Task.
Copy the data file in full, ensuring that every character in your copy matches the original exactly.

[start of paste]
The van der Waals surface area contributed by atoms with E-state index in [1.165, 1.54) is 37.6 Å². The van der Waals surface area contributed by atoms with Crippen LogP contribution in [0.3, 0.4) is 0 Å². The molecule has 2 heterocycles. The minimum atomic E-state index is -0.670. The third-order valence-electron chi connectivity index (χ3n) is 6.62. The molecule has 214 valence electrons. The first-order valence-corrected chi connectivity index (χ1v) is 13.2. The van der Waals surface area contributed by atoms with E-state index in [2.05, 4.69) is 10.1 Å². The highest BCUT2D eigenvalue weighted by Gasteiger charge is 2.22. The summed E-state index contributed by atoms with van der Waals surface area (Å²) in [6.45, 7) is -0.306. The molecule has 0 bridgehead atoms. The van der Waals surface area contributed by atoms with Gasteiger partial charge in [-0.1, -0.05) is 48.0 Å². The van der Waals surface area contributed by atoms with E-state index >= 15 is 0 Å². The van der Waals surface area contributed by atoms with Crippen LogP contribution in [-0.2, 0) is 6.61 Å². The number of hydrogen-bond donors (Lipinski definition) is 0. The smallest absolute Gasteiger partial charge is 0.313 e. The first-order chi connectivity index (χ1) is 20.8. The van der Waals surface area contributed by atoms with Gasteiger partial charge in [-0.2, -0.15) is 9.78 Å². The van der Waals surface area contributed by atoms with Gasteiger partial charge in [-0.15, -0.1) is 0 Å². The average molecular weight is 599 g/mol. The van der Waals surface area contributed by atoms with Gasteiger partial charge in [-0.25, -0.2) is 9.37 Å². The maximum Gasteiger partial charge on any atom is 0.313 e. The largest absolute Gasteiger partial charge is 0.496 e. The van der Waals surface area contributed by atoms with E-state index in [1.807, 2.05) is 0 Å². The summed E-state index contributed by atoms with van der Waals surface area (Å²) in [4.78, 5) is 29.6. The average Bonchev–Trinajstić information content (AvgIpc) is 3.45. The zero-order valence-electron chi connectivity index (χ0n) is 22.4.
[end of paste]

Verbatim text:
The van der Waals surface area contributed by atoms with E-state index in [1.165, 1.54) is 37.6 Å². The van der Waals surface area contributed by atoms with Crippen LogP contribution in [0.3, 0.4) is 0 Å². The molecule has 2 heterocycles. The minimum atomic E-state index is -0.670. The third-order valence-electron chi connectivity index (χ3n) is 6.62. The molecule has 214 valence electrons. The first-order valence-corrected chi connectivity index (χ1v) is 13.2. The van der Waals surface area contributed by atoms with E-state index in [2.05, 4.69) is 10.1 Å². The highest BCUT2D eigenvalue weighted by Gasteiger charge is 2.22. The summed E-state index contributed by atoms with van der Waals surface area (Å²) in [6.45, 7) is -0.306. The molecule has 0 bridgehead atoms. The van der Waals surface area contributed by atoms with Gasteiger partial charge in [-0.1, -0.05) is 48.0 Å². The van der Waals surface area contributed by atoms with E-state index >= 15 is 0 Å². The van der Waals surface area contributed by atoms with Crippen LogP contribution in [-0.2, 0) is 6.61 Å². The number of hydrogen-bond donors (Lipinski definition) is 0. The smallest absolute Gasteiger partial charge is 0.313 e. The first-order chi connectivity index (χ1) is 20.8. The van der Waals surface area contributed by atoms with Gasteiger partial charge in [-0.2, -0.15) is 9.78 Å². The van der Waals surface area contributed by atoms with Gasteiger partial charge in [-0.15, -0.1) is 0 Å². The average molecular weight is 599 g/mol. The van der Waals surface area contributed by atoms with Gasteiger partial charge in [-0.25, -0.2) is 9.37 Å². The maximum Gasteiger partial charge on any atom is 0.313 e. The largest absolute Gasteiger partial charge is 0.496 e. The van der Waals surface area contributed by atoms with E-state index in [1.807, 2.05) is 0 Å². The summed E-state index contributed by atoms with van der Waals surface area (Å²) in [4.78, 5) is 29.6. The average Bonchev–Trinajstić information content (AvgIpc) is 3.45. The zero-order valence-electron chi connectivity index (χ0n) is 22.4.